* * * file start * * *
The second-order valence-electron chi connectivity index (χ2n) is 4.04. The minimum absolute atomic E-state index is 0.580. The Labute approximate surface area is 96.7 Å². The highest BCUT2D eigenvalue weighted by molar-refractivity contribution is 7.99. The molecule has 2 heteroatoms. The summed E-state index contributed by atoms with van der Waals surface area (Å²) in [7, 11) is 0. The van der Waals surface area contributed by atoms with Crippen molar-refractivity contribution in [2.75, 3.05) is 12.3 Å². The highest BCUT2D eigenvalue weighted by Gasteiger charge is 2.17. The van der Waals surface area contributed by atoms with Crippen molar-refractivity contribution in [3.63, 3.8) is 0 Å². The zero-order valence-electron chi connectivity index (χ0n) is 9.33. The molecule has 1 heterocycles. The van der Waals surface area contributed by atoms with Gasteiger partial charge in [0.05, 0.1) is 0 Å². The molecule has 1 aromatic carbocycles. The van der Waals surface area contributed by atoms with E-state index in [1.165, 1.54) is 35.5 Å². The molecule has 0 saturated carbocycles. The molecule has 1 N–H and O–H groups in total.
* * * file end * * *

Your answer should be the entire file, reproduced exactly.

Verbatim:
The second-order valence-electron chi connectivity index (χ2n) is 4.04. The minimum absolute atomic E-state index is 0.580. The Labute approximate surface area is 96.7 Å². The highest BCUT2D eigenvalue weighted by molar-refractivity contribution is 7.99. The molecule has 2 heteroatoms. The summed E-state index contributed by atoms with van der Waals surface area (Å²) in [7, 11) is 0. The van der Waals surface area contributed by atoms with Crippen molar-refractivity contribution in [2.75, 3.05) is 12.3 Å². The highest BCUT2D eigenvalue weighted by Gasteiger charge is 2.17. The van der Waals surface area contributed by atoms with Crippen molar-refractivity contribution in [3.63, 3.8) is 0 Å². The zero-order valence-electron chi connectivity index (χ0n) is 9.33. The molecule has 1 heterocycles. The van der Waals surface area contributed by atoms with Gasteiger partial charge in [0.05, 0.1) is 0 Å². The molecule has 1 aromatic carbocycles. The van der Waals surface area contributed by atoms with E-state index in [1.165, 1.54) is 35.5 Å². The molecule has 0 saturated carbocycles. The molecule has 1 N–H and O–H groups in total.